|Six Nations: Ireland v Scotland|
|Venue: Aviva Stadium, Dublin Date: Saturday, 10 March Kick-off: 14:15 GMT|
|Coverage: Live on BBC Radio 5 live sports extra, BBC Radio Ulster, BBC Radio Scotland & BBC Sport website and BBC Sport app, plus live text commentary.|
Edinburgh full-back Blair Kinghorn says it came as a “big surprise” to be named in the Scotland team for Saturday’s Six Nations match against Ireland.
Kinghorn, 21, will make his first Test start after a debut as a replacement in the 25-13 victory over England.
He replaces the injured Tommy Seymour on the right wing in the only change to the side that won the Calcutta Cup.
“We were just at the team meeting and [head coach] Gregor [Townsend] pulled me aside and told me,” Kinghorn said.
“It was a big surprise but a chance I am really excited for. I quickly let my parents know, but I’ve not looked at my phone just yet.”
Kinghorn will move from his customary full-back position to take over from Seymour out wide and is prepared to be targeted by the Irish – in particular, the kicking game of half-backs Conor Murray and Johnny Sexton.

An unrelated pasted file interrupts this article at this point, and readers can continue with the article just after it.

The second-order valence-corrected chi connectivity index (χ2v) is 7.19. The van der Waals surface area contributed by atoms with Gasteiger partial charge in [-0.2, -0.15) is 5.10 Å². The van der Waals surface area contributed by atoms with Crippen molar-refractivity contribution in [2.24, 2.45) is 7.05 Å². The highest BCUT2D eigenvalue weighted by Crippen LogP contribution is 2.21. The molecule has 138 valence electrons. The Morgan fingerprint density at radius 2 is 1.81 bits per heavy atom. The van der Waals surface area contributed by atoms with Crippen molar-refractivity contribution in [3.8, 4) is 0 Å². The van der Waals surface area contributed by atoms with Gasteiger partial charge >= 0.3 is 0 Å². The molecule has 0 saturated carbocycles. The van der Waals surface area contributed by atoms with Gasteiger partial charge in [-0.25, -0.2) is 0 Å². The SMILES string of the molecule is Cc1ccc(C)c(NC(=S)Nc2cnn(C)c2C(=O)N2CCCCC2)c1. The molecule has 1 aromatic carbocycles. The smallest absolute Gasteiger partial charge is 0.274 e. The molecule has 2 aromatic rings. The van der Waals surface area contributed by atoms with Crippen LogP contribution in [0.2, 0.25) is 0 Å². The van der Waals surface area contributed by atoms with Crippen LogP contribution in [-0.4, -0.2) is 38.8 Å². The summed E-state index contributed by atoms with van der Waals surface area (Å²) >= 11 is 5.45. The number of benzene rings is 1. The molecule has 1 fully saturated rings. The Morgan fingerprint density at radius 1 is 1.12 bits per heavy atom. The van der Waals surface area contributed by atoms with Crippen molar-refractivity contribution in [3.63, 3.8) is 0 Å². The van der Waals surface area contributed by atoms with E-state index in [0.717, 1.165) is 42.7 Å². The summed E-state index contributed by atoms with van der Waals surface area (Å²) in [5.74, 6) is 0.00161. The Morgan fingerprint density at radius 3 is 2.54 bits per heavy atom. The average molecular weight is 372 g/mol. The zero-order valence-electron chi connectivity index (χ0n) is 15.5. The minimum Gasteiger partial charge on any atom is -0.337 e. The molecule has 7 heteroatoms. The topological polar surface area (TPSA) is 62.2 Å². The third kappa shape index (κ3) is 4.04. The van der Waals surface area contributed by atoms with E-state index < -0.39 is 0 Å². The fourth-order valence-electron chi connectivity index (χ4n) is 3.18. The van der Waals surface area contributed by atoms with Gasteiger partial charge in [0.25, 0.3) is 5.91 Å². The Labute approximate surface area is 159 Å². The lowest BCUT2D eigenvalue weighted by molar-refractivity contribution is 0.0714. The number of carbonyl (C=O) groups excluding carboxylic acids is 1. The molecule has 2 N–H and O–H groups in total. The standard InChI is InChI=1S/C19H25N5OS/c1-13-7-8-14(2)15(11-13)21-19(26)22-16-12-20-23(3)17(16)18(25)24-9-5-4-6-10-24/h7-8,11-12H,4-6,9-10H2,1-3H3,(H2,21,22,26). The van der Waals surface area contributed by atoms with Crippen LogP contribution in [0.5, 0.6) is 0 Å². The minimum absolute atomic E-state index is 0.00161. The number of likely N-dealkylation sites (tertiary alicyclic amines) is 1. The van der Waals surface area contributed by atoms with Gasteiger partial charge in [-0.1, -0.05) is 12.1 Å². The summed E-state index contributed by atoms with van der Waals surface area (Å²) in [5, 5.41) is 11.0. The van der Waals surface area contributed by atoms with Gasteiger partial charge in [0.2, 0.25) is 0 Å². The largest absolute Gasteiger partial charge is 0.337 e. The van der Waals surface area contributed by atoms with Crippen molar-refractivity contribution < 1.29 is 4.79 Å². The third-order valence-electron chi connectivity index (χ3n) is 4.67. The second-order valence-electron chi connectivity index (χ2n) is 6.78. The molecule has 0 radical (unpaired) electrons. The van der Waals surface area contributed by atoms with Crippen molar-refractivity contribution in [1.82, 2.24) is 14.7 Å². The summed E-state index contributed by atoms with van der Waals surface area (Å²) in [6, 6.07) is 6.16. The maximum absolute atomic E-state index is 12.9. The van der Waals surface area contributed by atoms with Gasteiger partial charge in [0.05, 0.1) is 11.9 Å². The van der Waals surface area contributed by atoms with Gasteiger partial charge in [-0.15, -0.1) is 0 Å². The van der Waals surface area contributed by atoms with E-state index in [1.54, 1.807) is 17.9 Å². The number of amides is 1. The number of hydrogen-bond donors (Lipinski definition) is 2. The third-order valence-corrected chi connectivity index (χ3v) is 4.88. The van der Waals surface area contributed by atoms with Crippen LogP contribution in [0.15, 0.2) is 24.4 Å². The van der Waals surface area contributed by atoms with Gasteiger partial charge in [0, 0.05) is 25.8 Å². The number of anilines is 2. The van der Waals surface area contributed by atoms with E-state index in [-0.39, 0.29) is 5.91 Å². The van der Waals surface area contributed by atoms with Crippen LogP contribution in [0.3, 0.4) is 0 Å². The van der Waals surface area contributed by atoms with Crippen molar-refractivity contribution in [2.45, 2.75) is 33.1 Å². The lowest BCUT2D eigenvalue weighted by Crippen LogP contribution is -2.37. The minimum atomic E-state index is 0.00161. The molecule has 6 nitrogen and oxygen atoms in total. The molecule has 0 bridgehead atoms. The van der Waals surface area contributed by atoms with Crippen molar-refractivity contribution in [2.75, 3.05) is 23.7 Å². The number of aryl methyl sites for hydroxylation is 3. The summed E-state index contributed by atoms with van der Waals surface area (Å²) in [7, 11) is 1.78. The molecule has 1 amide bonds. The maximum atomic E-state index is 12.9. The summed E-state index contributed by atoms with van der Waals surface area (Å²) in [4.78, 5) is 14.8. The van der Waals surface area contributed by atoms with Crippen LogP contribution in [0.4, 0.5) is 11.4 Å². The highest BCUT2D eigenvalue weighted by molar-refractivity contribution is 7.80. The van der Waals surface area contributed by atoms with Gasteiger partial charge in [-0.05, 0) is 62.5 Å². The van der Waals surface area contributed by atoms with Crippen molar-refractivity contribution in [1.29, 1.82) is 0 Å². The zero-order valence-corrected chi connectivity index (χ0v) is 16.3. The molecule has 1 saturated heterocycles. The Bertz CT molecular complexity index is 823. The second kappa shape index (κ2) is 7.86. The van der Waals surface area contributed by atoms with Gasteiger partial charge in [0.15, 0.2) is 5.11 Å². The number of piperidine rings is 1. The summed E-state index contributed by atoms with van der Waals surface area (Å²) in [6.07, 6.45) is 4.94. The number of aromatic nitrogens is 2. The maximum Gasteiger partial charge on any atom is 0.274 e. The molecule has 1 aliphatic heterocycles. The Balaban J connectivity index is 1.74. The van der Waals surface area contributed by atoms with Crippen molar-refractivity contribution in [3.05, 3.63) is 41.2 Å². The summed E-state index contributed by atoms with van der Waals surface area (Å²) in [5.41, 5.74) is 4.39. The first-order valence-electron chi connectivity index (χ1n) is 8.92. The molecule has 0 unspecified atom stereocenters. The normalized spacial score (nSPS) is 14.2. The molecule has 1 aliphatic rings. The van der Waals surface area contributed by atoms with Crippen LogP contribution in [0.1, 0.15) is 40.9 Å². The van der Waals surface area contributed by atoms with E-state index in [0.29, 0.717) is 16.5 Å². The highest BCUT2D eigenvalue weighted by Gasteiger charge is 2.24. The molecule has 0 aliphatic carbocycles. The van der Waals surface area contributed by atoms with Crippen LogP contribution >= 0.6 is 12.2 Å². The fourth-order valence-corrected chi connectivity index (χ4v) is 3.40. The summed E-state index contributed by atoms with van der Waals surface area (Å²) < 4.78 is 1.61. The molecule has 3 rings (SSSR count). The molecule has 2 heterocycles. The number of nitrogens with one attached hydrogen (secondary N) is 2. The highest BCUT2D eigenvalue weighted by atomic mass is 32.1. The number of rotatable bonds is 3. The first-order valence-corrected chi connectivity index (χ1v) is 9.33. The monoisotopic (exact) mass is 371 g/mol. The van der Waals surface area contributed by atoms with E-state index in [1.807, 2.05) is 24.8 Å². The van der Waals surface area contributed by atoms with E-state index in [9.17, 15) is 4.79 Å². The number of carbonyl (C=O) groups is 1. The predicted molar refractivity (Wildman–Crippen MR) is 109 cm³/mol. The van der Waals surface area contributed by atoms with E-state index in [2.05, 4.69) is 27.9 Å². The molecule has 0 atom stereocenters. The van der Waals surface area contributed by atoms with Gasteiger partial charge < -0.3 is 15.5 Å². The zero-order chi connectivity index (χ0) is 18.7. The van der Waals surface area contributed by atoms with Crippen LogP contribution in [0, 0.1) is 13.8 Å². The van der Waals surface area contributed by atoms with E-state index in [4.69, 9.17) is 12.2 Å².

“That’s just expected with their gameplan and the role of the winger is to diffuse that,” he said.
“We’ve been working hard on all our skills throughout the week, so come game time, we’ll be ready.
“I feel quite comfortable on the wing. I’ve run in there a couple of times, been training there most of the time I’ve been with the squad.
“I’m looking forward to it; hopefully it will be a good game.”
Townsend is confident Kinghorn, who has scored 13 tries in 59 appearances for Edinburgh since his debut as an 18-year-old in October 2015, will handle the pressure when he takes to the field at the Aviva Stadium.
The Scotland head coach also believes shutting down the Murray-Sexton axis will be key to his side’s hopes of making it three Six Nations wins in a row.
“Getting in their groove, either through kicking or through getting the team going forward with ball in hand, they’re excellent,” Townsend explained.
“Conor Murray must be one of the best scrum-halves in the world, if not the best. Johnny Sexton, when he’s fit and available, is up there with the best 10s.
“They’ve played well together, they know the system of how Ireland want to play, so we’ve got to make it tough for them.”
Townsend was hoping for repeat of last season’s win over Ireland at Murrayfield.
“The players did that really well here on Conor Murray and we’ve got to make sure that Johnny Sexton doesn’t get time on the ball, that his options get cut down and, any time they kick, they’re under huge pressure,” he added.